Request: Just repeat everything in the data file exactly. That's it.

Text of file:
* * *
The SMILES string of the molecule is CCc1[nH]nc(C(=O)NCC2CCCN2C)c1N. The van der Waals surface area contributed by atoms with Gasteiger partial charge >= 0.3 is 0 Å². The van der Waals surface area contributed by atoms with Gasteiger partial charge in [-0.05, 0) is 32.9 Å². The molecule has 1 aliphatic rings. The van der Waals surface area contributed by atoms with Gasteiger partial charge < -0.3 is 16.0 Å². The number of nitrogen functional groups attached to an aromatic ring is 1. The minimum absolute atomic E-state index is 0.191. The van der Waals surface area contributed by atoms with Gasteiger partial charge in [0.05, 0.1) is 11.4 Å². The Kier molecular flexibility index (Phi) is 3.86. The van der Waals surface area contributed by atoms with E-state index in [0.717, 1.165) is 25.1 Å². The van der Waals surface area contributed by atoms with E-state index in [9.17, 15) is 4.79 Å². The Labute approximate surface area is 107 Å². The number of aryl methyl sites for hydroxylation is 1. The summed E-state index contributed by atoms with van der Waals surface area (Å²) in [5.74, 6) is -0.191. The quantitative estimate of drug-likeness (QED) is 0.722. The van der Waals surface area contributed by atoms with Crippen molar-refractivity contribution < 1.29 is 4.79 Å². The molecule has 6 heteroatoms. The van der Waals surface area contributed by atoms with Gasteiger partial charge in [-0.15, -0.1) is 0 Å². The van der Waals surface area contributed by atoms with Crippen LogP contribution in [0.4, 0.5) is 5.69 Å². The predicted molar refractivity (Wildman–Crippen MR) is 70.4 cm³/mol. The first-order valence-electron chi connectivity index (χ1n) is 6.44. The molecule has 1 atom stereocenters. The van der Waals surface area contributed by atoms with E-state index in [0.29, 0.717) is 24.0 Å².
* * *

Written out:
The SMILES string of the molecule is CCc1[nH]nc(C(=O)NCC2CCCN2C)c1N. The van der Waals surface area contributed by atoms with Gasteiger partial charge >= 0.3 is 0 Å². The van der Waals surface area contributed by atoms with Gasteiger partial charge in [-0.05, 0) is 32.9 Å². The molecule has 1 aliphatic rings. The van der Waals surface area contributed by atoms with Gasteiger partial charge < -0.3 is 16.0 Å². The number of nitrogen functional groups attached to an aromatic ring is 1. The minimum absolute atomic E-state index is 0.191. The van der Waals surface area contributed by atoms with Gasteiger partial charge in [0.05, 0.1) is 11.4 Å². The Kier molecular flexibility index (Phi) is 3.86. The van der Waals surface area contributed by atoms with E-state index in [0.717, 1.165) is 25.1 Å². The van der Waals surface area contributed by atoms with E-state index in [9.17, 15) is 4.79 Å². The Labute approximate surface area is 107 Å². The number of aryl methyl sites for hydroxylation is 1. The summed E-state index contributed by atoms with van der Waals surface area (Å²) in [5.74, 6) is -0.191. The quantitative estimate of drug-likeness (QED) is 0.722. The van der Waals surface area contributed by atoms with Crippen molar-refractivity contribution < 1.29 is 4.79 Å². The molecule has 6 heteroatoms. The van der Waals surface area contributed by atoms with Gasteiger partial charge in [-0.15, -0.1) is 0 Å². The van der Waals surface area contributed by atoms with Crippen LogP contribution in [0.4, 0.5) is 5.69 Å². The predicted molar refractivity (Wildman–Crippen MR) is 70.4 cm³/mol. The first-order valence-electron chi connectivity index (χ1n) is 6.44. The molecule has 1 atom stereocenters. The van der Waals surface area contributed by atoms with E-state index in [0.29, 0.717) is 24.0 Å².